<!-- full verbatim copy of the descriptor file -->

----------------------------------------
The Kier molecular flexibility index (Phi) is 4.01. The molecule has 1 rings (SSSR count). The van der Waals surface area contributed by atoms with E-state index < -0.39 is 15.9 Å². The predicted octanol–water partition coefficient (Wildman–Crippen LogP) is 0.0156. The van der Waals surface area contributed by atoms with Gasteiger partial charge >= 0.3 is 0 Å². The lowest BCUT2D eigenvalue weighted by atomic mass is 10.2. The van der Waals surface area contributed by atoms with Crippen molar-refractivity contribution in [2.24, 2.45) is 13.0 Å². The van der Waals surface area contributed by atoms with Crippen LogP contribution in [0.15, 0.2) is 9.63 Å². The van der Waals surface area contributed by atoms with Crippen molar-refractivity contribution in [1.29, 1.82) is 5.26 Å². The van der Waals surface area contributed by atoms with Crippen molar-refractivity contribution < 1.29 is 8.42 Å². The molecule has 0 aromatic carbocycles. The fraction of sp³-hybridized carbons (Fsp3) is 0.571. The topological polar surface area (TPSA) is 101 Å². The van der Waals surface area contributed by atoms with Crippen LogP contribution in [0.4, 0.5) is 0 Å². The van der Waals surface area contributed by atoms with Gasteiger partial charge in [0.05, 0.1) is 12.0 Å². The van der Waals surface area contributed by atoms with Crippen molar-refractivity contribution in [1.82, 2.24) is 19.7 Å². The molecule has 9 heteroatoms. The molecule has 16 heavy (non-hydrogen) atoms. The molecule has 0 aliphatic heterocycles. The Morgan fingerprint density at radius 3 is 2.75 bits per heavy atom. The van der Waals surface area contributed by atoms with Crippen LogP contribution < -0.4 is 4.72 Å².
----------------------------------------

The Kier molecular flexibility index (Phi) is 4.01. The molecule has 1 rings (SSSR count). The van der Waals surface area contributed by atoms with E-state index < -0.39 is 15.9 Å². The predicted octanol–water partition coefficient (Wildman–Crippen LogP) is 0.0156. The van der Waals surface area contributed by atoms with Gasteiger partial charge >= 0.3 is 0 Å². The lowest BCUT2D eigenvalue weighted by atomic mass is 10.2. The van der Waals surface area contributed by atoms with Crippen molar-refractivity contribution in [2.24, 2.45) is 13.0 Å². The van der Waals surface area contributed by atoms with Crippen LogP contribution in [0.15, 0.2) is 9.63 Å². The van der Waals surface area contributed by atoms with Crippen molar-refractivity contribution in [1.29, 1.82) is 5.26 Å². The van der Waals surface area contributed by atoms with Crippen molar-refractivity contribution < 1.29 is 8.42 Å². The molecule has 0 aromatic carbocycles. The fraction of sp³-hybridized carbons (Fsp3) is 0.571. The topological polar surface area (TPSA) is 101 Å². The van der Waals surface area contributed by atoms with Crippen LogP contribution in [0.4, 0.5) is 0 Å². The van der Waals surface area contributed by atoms with Gasteiger partial charge in [0.05, 0.1) is 12.0 Å². The van der Waals surface area contributed by atoms with Crippen molar-refractivity contribution in [1.82, 2.24) is 19.7 Å². The molecule has 9 heteroatoms. The molecule has 16 heavy (non-hydrogen) atoms. The molecule has 0 aliphatic heterocycles. The Morgan fingerprint density at radius 3 is 2.75 bits per heavy atom. The van der Waals surface area contributed by atoms with Crippen LogP contribution < -0.4 is 4.72 Å².